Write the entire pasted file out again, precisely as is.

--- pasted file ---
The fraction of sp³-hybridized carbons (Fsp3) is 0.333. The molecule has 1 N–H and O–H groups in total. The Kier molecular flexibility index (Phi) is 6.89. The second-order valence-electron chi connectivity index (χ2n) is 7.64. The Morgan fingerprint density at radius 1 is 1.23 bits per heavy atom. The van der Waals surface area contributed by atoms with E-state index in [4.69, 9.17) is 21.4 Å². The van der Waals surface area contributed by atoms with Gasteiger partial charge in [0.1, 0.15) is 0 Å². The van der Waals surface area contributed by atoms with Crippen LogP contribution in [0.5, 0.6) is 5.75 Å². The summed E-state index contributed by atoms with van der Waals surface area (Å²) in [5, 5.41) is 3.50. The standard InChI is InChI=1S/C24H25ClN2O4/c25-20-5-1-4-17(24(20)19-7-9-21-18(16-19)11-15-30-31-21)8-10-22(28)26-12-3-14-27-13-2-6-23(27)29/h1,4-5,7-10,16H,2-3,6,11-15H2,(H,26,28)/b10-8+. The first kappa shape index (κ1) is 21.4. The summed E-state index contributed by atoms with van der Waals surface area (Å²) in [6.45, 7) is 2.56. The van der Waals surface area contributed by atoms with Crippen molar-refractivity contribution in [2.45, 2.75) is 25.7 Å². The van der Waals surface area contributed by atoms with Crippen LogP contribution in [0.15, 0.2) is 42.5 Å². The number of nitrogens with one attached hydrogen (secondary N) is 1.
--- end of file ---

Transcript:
The fraction of sp³-hybridized carbons (Fsp3) is 0.333. The molecule has 1 N–H and O–H groups in total. The Kier molecular flexibility index (Phi) is 6.89. The second-order valence-electron chi connectivity index (χ2n) is 7.64. The Morgan fingerprint density at radius 1 is 1.23 bits per heavy atom. The van der Waals surface area contributed by atoms with E-state index in [4.69, 9.17) is 21.4 Å². The van der Waals surface area contributed by atoms with Gasteiger partial charge in [0.1, 0.15) is 0 Å². The van der Waals surface area contributed by atoms with Crippen LogP contribution in [0.5, 0.6) is 5.75 Å². The summed E-state index contributed by atoms with van der Waals surface area (Å²) in [5, 5.41) is 3.50. The standard InChI is InChI=1S/C24H25ClN2O4/c25-20-5-1-4-17(24(20)19-7-9-21-18(16-19)11-15-30-31-21)8-10-22(28)26-12-3-14-27-13-2-6-23(27)29/h1,4-5,7-10,16H,2-3,6,11-15H2,(H,26,28)/b10-8+. The first kappa shape index (κ1) is 21.4. The summed E-state index contributed by atoms with van der Waals surface area (Å²) in [6.45, 7) is 2.56. The van der Waals surface area contributed by atoms with Crippen molar-refractivity contribution in [2.45, 2.75) is 25.7 Å². The van der Waals surface area contributed by atoms with Crippen LogP contribution in [0.15, 0.2) is 42.5 Å². The number of nitrogens with one attached hydrogen (secondary N) is 1.